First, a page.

Caldwell v. Williams et al

Filing 13

MEMORANDUM OPINION AND ORDER For the reasons within, the Court GRANTS Caldwell's motion and REMANDS this case to the Circuit Court of DeKalb County, Alabama. Signed by Judge Corey L. Maze on 11/19/2021. (SRD)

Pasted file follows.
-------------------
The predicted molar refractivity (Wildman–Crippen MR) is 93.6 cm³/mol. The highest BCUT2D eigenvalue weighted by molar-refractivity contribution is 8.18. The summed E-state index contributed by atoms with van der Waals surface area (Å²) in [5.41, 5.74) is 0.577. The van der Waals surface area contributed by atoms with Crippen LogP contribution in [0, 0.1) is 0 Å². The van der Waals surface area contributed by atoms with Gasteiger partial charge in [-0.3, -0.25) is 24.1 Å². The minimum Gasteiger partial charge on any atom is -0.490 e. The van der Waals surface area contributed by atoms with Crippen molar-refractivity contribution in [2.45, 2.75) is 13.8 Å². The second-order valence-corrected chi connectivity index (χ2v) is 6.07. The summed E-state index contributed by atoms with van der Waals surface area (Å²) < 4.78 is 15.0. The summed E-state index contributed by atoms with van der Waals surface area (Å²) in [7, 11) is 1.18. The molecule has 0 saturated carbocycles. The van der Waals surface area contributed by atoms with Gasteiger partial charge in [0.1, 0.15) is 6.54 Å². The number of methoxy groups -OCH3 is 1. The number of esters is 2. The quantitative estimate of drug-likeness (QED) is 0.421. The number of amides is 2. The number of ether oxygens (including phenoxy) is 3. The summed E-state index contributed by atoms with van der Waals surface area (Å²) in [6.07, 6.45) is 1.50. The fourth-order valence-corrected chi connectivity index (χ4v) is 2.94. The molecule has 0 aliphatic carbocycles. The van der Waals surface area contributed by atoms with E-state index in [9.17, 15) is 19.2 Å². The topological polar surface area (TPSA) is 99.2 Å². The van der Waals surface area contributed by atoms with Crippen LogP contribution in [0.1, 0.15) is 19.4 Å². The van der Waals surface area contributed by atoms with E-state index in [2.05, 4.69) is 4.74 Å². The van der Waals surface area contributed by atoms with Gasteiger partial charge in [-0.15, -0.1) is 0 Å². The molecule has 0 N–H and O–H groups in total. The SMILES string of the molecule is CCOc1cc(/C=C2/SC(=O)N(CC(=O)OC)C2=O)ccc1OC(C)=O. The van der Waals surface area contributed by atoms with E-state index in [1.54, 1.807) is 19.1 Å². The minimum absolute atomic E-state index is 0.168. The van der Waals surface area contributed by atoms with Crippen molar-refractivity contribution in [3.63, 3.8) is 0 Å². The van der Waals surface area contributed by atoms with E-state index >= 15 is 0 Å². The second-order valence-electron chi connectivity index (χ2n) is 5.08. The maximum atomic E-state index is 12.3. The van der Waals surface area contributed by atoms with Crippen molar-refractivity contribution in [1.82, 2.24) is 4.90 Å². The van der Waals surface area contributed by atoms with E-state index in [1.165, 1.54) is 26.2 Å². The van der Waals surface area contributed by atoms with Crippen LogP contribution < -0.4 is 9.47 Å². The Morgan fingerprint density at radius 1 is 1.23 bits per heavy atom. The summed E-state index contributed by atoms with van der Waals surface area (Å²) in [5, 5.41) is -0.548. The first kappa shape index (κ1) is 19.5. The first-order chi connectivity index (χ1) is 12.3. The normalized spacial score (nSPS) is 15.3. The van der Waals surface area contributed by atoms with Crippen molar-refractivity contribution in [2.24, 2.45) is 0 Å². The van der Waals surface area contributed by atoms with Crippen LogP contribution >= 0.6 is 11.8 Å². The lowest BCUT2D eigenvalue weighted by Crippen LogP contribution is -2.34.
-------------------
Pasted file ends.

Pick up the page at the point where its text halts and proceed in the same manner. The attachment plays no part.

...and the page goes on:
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FILED 2021 Nov-19 AM 09:09 U.S. DISTRICT COURT N.D. OF ALABAMA IN THE UNITED STATES DISTRICT COURT FOR THE NORTHERN DISTRICT OF ALABAMA MIDDLE DIVISION LESLIE JADE CALDWELL, Plaintiff, v. DERINDA WILLIAMS, CIRCLE K STORES, INC., Defendants. ) ) ) ) ) ) ) ) ) Case No. 4:21-CV-563-CLM ) MEMORANDUM OPINION AND ORDER Leslie Jade Caldwell sued Derinda Williams and Circle K Stores, Inc., in the Circuit Court of DeKalb County, Alabama, seeking compensatory and punitive damages after a slip-and-fall incident at a gas station in Fort Payne, Alabama. (Doc. 1-1). After the defendants removed the case to federal court on diversity-jurisdiction grounds (doc. 1), Caldwell moved to remand, arguing that the defendants failed to show by a preponderance of the evidence that the amount in controversy exceeds $75,000. (Doc. 7). For the reasons below, the Court GRANTS Caldwell’s motion and REMANDS this case to the Circuit Court of DeKalb County, Alabama. BACKGROUND According to the state-court complaint, Caldwell stopped at the Circle K gas station in Fort Payne, Alabama, to fill up her vehicle. (Doc. 1-1 at 4). Shortly after Caldwell stepped out of her vehicle, she slipped on diesel fuel and fell. (Id.). She later sued Derinda Williams (the on-site Circle K employee) and Circle K Stores, Inc., in state court, alleging that the defendants negligently or wantonly caused or allowed a dangerous condition to exist which led to her injuries. (Id. at 4–5). As for injuries, Caldwell alleged that the fall caused her: (1) To sustain a right shoulder rotator cuff tear, which required surgery to treat; (2) To suffer physical pain, emotional distress, and anguish; (3) Permanent injuries; (4) Disfigurement; (5) Past and future sums of money in the nature of doctor, hospital, drug, and any other medical expenses in an effort to heal and cure her injuries; and, (6) Lost earnings and earning capacity. (Id. at 7). Caldwell asks for compensatory damages to redress these injuries, plus punitive damages “that will adequately reflect the wrongfulness of [the defendants’] conduct.” (Id.). 2 The defendants timely filed a notice of removal. (Doc. 1). In their notice, the defendants asserted that this Court has federal jurisdiction because the parties are diverse and the amount in controversy exceeds $75,000. Caldwell then timely moved to remand the case to state court. (Doc. 7). In her motion, Caldwell argued that the defendants have not met their burden of proving by a preponderance of the evidence that this case satisfies the amount-in-controversy requirement. DISCUSSION Federal courts have “limited jurisdiction.” Kokkonen v. Guardian Life Ins. Co. of Am., 511 U.S. 375, 377 (1994). A defendant may remove a case from state court to federal court if the case “originally could have been filed in federal court.” Caterpillar Inc. v. Williams, 482 U.S. 386, 391 (1987); see also 28 U.S.C. § 1441(a). That means the case must satisfy “one of three types of subject matter jurisdiction: (1) jurisdiction under a specific statutory grant; (2) federal question jurisdiction pursuant to 28 U.S.C. § 1331; or (3) diversity jurisdiction pursuant to 28 U.S.C. § 1332(a).” PTA–FLA, Inc. v. ZTE USA, Inc., 844 F.3d 1299, 1305 (11th Cir. 2016). The defendants’ notice of removal asserts that the Court has diversity jurisdiction. (Doc. 1 at 6). Diversity jurisdiction requires that (1) the parties be completely diverse; and (2) the amount in controversy exceeds $75,000. 28 U.S.C. 3 § 1332. The parties agree that complete diversity exists. (Docs. 1 at 3, 8 at 2 n.1). But Caldwell argues that the defendants have not shown that the amount in controversy more likely than not exceeds $75,000. (Doc. 8 at 1–2). When a defendant attempts to remove on diversity grounds, “the defendant’s amount-in-controversy allegation should be accepted when not contested by the plaintiff or questioned by the court.” Dart Cherokee Basin Op. Co., LLC v. Owens, 574 U.S. 81, 87 (2014). But if the plaintiff or the court challenges the allegation, then “both sides submit proof and the court decides, by a preponderance of the evidence, whether the amount-in-controversy requirement has been satisfied.” Id. at 88. So the burden is on the removing defendant(s) to prove that the amount in controversy “more likely than not” exceeds $75,000. Roe v. Michelin N.A., Inc., 613 F.3d 1058, 1061 (11th Cir. 2010). And “all doubts about jurisdiction should be resolved in favor of remand to state court.” Univ. of S. Ala. v. Am. Tobacco Co., 168 F.3d 405, 411 (11th Cir. 1999). “When the complaint does not claim a specific amount of damages, removal from state court is [jurisdictionally] proper if it is facially apparent from the complaint that the amount in controversy exceeds the jurisdictional requirement.” Pretka v. Kolter City Plaza II, Inc., 608 F.3d 744, 754 (11th Cir. 2010) (alteration in original) (citation omitted). “If a defendant alleges that removability is apparent from 4 the face of the complaint, the district court must evaluate whether the complaint itself satisfies the defendant’s jurisdictional burden.” Roe, 613 F.3d at 1061. In doing so, the court may “make ‘reasonable deductions, reasonable inferences, or other reasonable extrapolations’ from the pleadings to determine whether it is facially apparent that a case is removable.” Id. at 1061–62 (quoting Pretka, 608 F.3d at 754). And “[i]f the jurisdictional amount is not facially apparent from the complaint, the court should look to the notice of removal and may require evidence relevant to the amount in controversy at the time the case was removed.” Pretka, 608 F.3d at 754. But one thing that courts cannot do in analyzing the amount-in-controversy requirement is engage in “speculat[ion] in an attempt to make up for the notice’s failings.” Lowery v. Ala. Power Co., 483 F.3d 1184, 1215 (11th Cir. 2007). The state-court complaint does not request a specific amount for damages. (Doc. 1-1). Nor does it quantify any of Caldwell’s past or expected costs. (Id.). But the defendants argue that “[a] fair reading of the Complaint shows that [Caldwell] seeks abundantly more than $75,000 for her claims.” (Doc. 8 at 3). In their opposition to Caldwell’s motion, the defendants emphasize that: (1) Caldwell requested various forms of compensatory damages; (2) she requested punitive damages; (3) Alabama juries have awarded more than $75,000 in factually similar cases; (4) she impermissibly used artful pleading to prevent federal jurisdiction; and 5 (5) Caldwell refused to stipulate to the amount in controversy. (Doc. 8). After careful review, the Court finds that these arguments alone are insufficient to meet the defendants’ burden of proving that the amount in controversy “more likely than not” exceeds $75,000. Roe, 613 F.3d at 1061. First, it is true that Caldwell seeks several forms of compensatory damages. (Doc. 1-1 at 7). Those damages include the costs of shoulder surgery and future medical treatment; the costs of her pain, emotional distress, and mental anguish; the costs of her lost wages and diminished earning capacity; and the costs of her permanent injuries and disfigurement. (Id.). Precedent permits the Court to make “reasonable inferences,” Roe, 613 F.3d at 1061, but it cannot “speculate.” Lowery, 483 F.3d at 1215. The complaint offers no method of quantifying the costs of the Caldwell’s damages. Nor does the notice of removal. And the defendants have offered no evidence to support any valuation of Caldwell’s claims. See Roe, 613 F.3d at 1061 (“In some cases, this burden requires the removing defendant to provide additional evidence demonstrating that removal is proper.”). As a result, Caldwell’s compensatory-damages requests are probative of the fact that the amount in controversy is not de minimis. But this argument offers only limited support for the proposition that the amount in controversy exceeds $75,000. Second, Caldwell also seeks punitive damages. (Doc. 1-1 at 7). In evaluating 6 the amount in controversy, the Court must consider punitive damages “unless it is apparent to a legal certainty that such cannot be recovered.” Holley Equip. Co. v. Credit Alliance Corp., 821 F.2d 1531, 1535 (11th Cir. 1987). There is no indication that Caldwell cannot recover punitive damages in this slip-and-fall lawsuit alleging wanton misconduct. As a result, without speculating as to the amount she seeks, Caldwell’s request for punitive damages offers additional support for the defendants. See Hogan v. Mason, No. 2:16-BE-1732-S, 2017 WL 1331052, at *3 (N.D. Ala. Apr. 11, 2017).1 But that support is limited by the lack of any evidence through which the Court can infer or deduce how much money Caldwell seeks in compensatory and punitive damages. See Kidd-Hicks v. Bellemere Props., LLC, No. 7:18-cv-753-LSC, 2018 WL 4840113, at *3 (N.D. Ala. Oct. 4, 2018). Third, the defendants highlight Alabama jury verdicts in allegedly similar cases that exceeded the jurisdictional minimum. But the Eleventh Circuit has said that “mere citation to what has happened in the past [did] nothing to overcome the indeterminate and speculative nature of [a plaintiff’s] assertion” that a defendant’s bad-faith counterclaim satisfied the amount-in-controversy requirement. Federated It is true that district courts have “repeatedly recognized” that “a demand for punitive damages alone— especially where, as here, the complaint is silent about the nature and extent of the injuries—is not sufficient to show that the amount in controversy requirement is met.” Crooks v. Murrow’s Transfer, No. 2:21-cv-507-AKK, 2021 WL 2042943, at *2 & n.1 (N.D. Ala. May 21, 2021) (collecting cases). But that does not make such demands irrelevant. It merely stands for the proposition that a demand for punitive damages alone is insufficient. That is not the case here. 7 1 Mut. Ins. Co. v. McKinnon Motors, LLC, 329 F.3d 805, 809 (11th Cir. 2003). The Court finds that these comparisons do not help the defendants. That a greater-than$75,000 verdict is theoretically possible is not probative as to whether the plaintiff “more likely than not” seeks such an amount here. Roe, 613 F.3d at 1061. That is especially true where there is no evidence that allows for non-speculative quantification of the Caldwell’s damages. Fourth, the defendants accuse Caldwell of using artful pleading to circumvent federal jurisdiction. The defendants quote an Eleventh Circuit opinion that held that plaintiff cannot prevent federal jurisdiction simply by refusing to specify their requested damages. See Roe, 613 F.3d at 1064 (explaining that the court would not “prevent[] a district judge from acknowledging the value of the claim, merely because it is unspecified by the plaintiff”). But Roe does not stand for the proposition that a plaintiff’s refusal to specify her damages is enough on its own to find that the case satisfies the amount-in-controversy requirement. In fact, Roe does not even say that a plaintiff’s refusal to specify her damages is probative of the actual amount in controversy. As a result, the Court finds that Caldwell’s refusal to specify her damages in the state-court complaint (or in her motion-to-remand briefing) does not make it any more likely that her claims satisfy the amount-in-controversy requirement. One reason a plaintiff might not do so is to avoid backing herself into 8 a corner before discovery. Accordingly, the Court does not consider this argument helpful to the defendants. Fifth, the defendants point out that Caldwell has refused to stipulate (in her pleadings, briefing, or otherwise) that she seeks less than $75,000. The Eleventh Circuit has held that “a refusal to stipulate standing alone does not satisfy [the removing defendant’s] burden of proof on the jurisdictional issue.” Williams v. Best Buy Co., Inc., 269 F.3d 1316, 1320 (11th Cir. 2001). “But this does not mean that a court may never consider a refusal to stipulate—just that it may not rely on it alone to conclude that the required amount in controversy exists.” Sullins v. Moreland, 511 F. Supp. 3d 1220, 1229 (M.D. Ala. 2021). Accordingly, Caldwell’s refusal to stipulate supports the defendants’ effort to avoid remand. Even though the compensatory-damages requests, punitive-damages request, and refusal to stipulate support the defendants, it would still require impermissible speculation for the Court to conclude that the amount in controversy “more likely than not” exceeds $75,000. See Roe, 613 F.3d at 1061. That is because no allegations or evidentiary submissions allow for a non-speculative quantification of Caldwell’s damages. Mindful of the rule that “all doubts about jurisdiction should be resolved in favor of remand to state court,” Univ. of S. Ala., 168 F.3d at 411, the Court finds that the defendants have not met their burden of proving by a preponderance of the 9 evidence that the amount in controversy exceeds the jurisdictional minimum. Accordingly, the Court GRANTS Caldwell’s motion to remand (doc. 7) and REMANDS this case back to the Circuit Court of DeKalb County, Alabama. The Court reminds the parties that the case may become removable if the defendants receive “an amended pleading, motion, order or other paper from which it may first be ascertained that the case is one which is or has become removable,” and the defendants may then file a notice of removal within 30 days. 28 U.S.C. § 1446(b)(3). The Clerk is directed to take the appropriate steps to effectuate the remand. DONE and ORDERED on November 19, 2021. _________________________________ COREY L. MAZE UNITED STATES DISTRICT JUDGE 10